Viewing from here, Kai Kung Leng is to your left while Tai Mo Shan is to your right. The flow runs from upstream of these mountains to downstream here.
There are many fishponds in Yuen Long. The flat and extensive flood plain at Shan Pui River estuary and Nam Sang Wai has clay soil making it suitable for building fishponds. Fishpond and gei wai culture started in the 1930s to 1940s. In the 1960s, aquaculture in Deep Bay area began to thrive and many paddyfields and gei wai were converted to fishponds, transforming Yuen Long into the largest fishpond area in Hong Kong. Nowadays, a number of them have undergone urban development. For example, the new channel of Kam Tin River is constructed by excavation of several fishponds, and those little pools in triangular shape beside it are actually parts of the original fishponds.
The 1980s was the peak period for Hong Kong's fishpond culture industry. In 1986, the area of fishponds in Hong Kong was about 2130 hectares, and production peaked at 6000 tonnes. Facing severe competition from freshwater fish originating from mainland China, and due to urbanization and water pollution, the fishpond culture industry has been diminishing since the 1990s. In 2012, fishponds occupied 1150 hectares, and 2306 tonnes of fish were produced.
Traditionally, cultivated fish in local fishponds included: Common Carp (Cyprinus carpio), Silver Carp (Hypophthalmichthys molitrix), Mud Carp (Cirrhinus molitorella), Grass Carp (Ctenopharyngodon idellus) and Big Head Carp (Aristichythys nobilis). Grey Mullet (Mugil cephalus) was the specialty product of Yuen Long fishponds, and Deep Bay was the nursery ground of the fish. In the past, fishermen could harvest the fry in the estuary between winter and spring, and then raise them in the fishponds. The practice is no longer feasible because of pollution in Deep Bay. Fish fry are now mainly imported from mainland China and Taiwan. Recently, local fishponds have successfully cultivated species such as Pompano (Trachinotus blochii), Giant Perch (Lates calcarifer) and Giant Grouper (Epinephelus lanceolatus).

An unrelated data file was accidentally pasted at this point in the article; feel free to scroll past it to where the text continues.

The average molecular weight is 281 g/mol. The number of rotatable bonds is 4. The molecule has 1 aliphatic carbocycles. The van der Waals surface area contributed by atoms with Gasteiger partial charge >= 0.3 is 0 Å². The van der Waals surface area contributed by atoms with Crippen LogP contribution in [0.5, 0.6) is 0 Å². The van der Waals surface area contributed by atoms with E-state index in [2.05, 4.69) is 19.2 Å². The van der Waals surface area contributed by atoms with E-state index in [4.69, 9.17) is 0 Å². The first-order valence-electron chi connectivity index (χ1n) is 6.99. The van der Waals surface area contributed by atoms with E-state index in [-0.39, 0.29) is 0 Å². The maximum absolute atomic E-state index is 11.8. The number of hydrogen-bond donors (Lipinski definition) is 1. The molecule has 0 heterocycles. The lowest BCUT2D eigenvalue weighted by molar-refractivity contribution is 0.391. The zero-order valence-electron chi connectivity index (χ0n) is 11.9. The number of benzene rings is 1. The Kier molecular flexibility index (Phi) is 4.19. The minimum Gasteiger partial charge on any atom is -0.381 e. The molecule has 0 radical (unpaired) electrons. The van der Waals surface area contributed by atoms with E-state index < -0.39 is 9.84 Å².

Fishponds have a high ecological value in addition to aquaculture use. A number of adjacent fishponds can form a wetland habitat for waterfowl and other wildlife. When fishponds are drained for harvesting and cleaning, the small fish and invertebrates that remain becomes a banquet for birds. This is a good example of how human activities can exist in harmony with nature. Fishponds are also used for stabilizing microclimate and storing stormwater.
The new channel of Kam Tin River along Nam Sang Wai was constructed in 1997. To compensate for the wetland disrupted by the works, mangroves including Kandelia (Kandelia obovata) and River Mangrove (Aegiceras corniculatum), as well as mangrove associates such as Spiny Bears Breech (Acanthus ilicifolius), are planted along the riverbanks of the new channel and Shan Pui River. Mangroves not only help enrich the ecosystem, but also strengthen riverbanks.
Mangroves grow in estuaries and lower streams of tidal rivers. By observing the mud mark left on the leaves, you can have a rough idea of the level of high tide. The mudflats are covered by seawater during high tides, and the salinity fluctuates with tides. Loose, deoxygenated soil is a difficult substrate for most plants to establish. Brutal as these conditions may seem, mangroves thrive here thanks to their special adaptations.
Mangrove species have special adaptations to withstand fluctuating salinity, such as salt glands in leaves to excrete salt, or storing salt in leaves and shedding them to control their salt balance.
"Prop roots" in the shape of arches, laterally growing "cable roots" and large and thick vertical "buttress roots" are special features of mangrove species to improve their anchorage in the unstable substratum.
Certain mangroves can be distinguished by their pen-like "droppers" hanging on tree branches. Droppers are germinated seeds that allow better survival and faster growth on the muddy tidal shore. Droppers can plunge into soil after dropping from plants, or float in the water. The droppers have a characteristic shapes, which help to identify mangrove species.
The bark of mangroves contains a chemical called tannin. This is extracted to make red dye, giving rise to the Chinese name for mangroves: Red Trees.
Formed by the deposition of sediments in the estuaries of Kam Tin River, Shan Pui River and other rivers, the extensive mudflats near Deep Bay serve as an important habitat for waterfowl. Every winter, tens of thousands of migratory birds including a number of globally endangered species stay here. Thus, the wetlands in Deep Bay area including intertidal mudflats, mangroves and fishponds are of international significance.